US to make 296K monkeypox vaccines available: 4 outbreak response updates

The U.S. will deploy 296,000 doses of Jynneos monkeypox vaccine — the preferred vaccine — over the coming weeks and is expanding eligibility for vaccination. 

Of those, 56,000 doses will be made available immediately. By the end of the year, HHS expects to allocate 1.6 million doses, according to a June 28 news release. The agency said doses will be allocated using a tiered distribution strategy to prioritize jurisdictions with the highest monkeypox case rates. 

Under the new vaccination strategy, it will be available to anyone with confirmed or presumed monkeypox exposure. Previously, it was recommended for those only with a confirmed exposure. 

"This includes those who had close physical contact with someone diagnosed with monkeypox, those who know their sexual partner was diagnosed with monkeypox, and men who have sex with men who recently had multiple sex partners in a venue where there was known to be monkeypox or in an area where monkeypox is spreading," HHS said. 

As of June 28, 306 cases have been confirmed across 27 states and Washington, D.C. California currently has the highest number of cases in the nation, with 66 confirmed infections.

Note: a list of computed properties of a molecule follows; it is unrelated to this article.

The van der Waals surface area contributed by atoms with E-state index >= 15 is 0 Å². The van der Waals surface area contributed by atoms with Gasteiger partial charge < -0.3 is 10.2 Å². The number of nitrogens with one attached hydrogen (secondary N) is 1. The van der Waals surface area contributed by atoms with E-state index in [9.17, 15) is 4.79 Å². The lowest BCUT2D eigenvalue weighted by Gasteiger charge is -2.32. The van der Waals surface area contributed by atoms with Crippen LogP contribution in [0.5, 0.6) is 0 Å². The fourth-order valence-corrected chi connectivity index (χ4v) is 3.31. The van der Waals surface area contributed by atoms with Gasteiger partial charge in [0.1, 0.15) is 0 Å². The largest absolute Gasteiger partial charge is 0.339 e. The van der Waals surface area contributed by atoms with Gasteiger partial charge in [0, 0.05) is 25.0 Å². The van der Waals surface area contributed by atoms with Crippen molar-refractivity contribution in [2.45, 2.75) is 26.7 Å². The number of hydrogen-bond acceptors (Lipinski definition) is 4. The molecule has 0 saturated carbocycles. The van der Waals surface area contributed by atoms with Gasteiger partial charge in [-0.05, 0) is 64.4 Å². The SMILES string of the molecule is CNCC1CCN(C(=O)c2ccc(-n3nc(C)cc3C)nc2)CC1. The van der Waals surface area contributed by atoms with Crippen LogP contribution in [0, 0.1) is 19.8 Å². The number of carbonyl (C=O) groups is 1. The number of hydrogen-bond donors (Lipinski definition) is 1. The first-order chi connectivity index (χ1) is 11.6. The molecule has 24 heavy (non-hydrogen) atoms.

Three more updates: 

1. The Biden administration said expanding access to testing is another priority in its monkeypox response strategy. Last week the CDC started shipping monkeypox tests to five commercial labs — Labcorp, Mayo Clinic Laboratories, Quest Diagnostics, Aegis Science and Sonic Healthcare. They will begin performing tests in early July and ramp up capacity throughout the month. "This action will dramatically expand testing capacity nationwide and convenience for patients and healthcare providers," a White House news release said. 

2. The CDC on June 28 activated its emergency operations center to enhance its response to the monkeypox outbreak. "This action stands up the CDC's command center for monitoring and coordinating the emergency response to monkeypox and mobilizing additional CDC personnel and resources," the agency said. More than 300 staff work in the center and are collaborating on local, national and international response measures. 

3. The World Health Organization during a June 25 meeting decided the monkeypox outbreak does not constitute a public health emergency of international concern at this time. The agency's committee could reevaluate the decision in the near future, depending on how the outbreak evolves. Globally, there have been more than 3,000 cases reported since early May. 

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